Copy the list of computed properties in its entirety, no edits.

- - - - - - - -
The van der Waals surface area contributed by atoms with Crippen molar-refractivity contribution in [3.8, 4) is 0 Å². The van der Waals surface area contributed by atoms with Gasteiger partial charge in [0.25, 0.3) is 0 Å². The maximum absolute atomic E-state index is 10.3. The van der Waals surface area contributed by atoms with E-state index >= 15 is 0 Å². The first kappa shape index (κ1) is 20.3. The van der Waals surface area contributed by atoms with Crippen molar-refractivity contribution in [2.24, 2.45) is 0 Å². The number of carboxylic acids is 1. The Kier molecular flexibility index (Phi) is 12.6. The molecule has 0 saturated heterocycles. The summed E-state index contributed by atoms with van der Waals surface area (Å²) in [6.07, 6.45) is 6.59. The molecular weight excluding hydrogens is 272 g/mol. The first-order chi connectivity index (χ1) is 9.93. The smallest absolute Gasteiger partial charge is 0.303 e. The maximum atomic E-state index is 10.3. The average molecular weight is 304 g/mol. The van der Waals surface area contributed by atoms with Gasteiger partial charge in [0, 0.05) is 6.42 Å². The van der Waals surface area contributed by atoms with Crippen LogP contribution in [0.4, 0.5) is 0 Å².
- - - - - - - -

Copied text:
The van der Waals surface area contributed by atoms with Crippen molar-refractivity contribution in [3.8, 4) is 0 Å². The van der Waals surface area contributed by atoms with Gasteiger partial charge in [0.25, 0.3) is 0 Å². The maximum absolute atomic E-state index is 10.3. The van der Waals surface area contributed by atoms with E-state index >= 15 is 0 Å². The first kappa shape index (κ1) is 20.3. The van der Waals surface area contributed by atoms with Crippen molar-refractivity contribution in [2.24, 2.45) is 0 Å². The number of carboxylic acids is 1. The Kier molecular flexibility index (Phi) is 12.6. The molecule has 0 saturated heterocycles. The summed E-state index contributed by atoms with van der Waals surface area (Å²) in [6.07, 6.45) is 6.59. The molecular weight excluding hydrogens is 272 g/mol. The first-order chi connectivity index (χ1) is 9.93. The smallest absolute Gasteiger partial charge is 0.303 e. The maximum atomic E-state index is 10.3. The average molecular weight is 304 g/mol. The van der Waals surface area contributed by atoms with Gasteiger partial charge in [0, 0.05) is 6.42 Å². The van der Waals surface area contributed by atoms with Crippen LogP contribution in [0.4, 0.5) is 0 Å².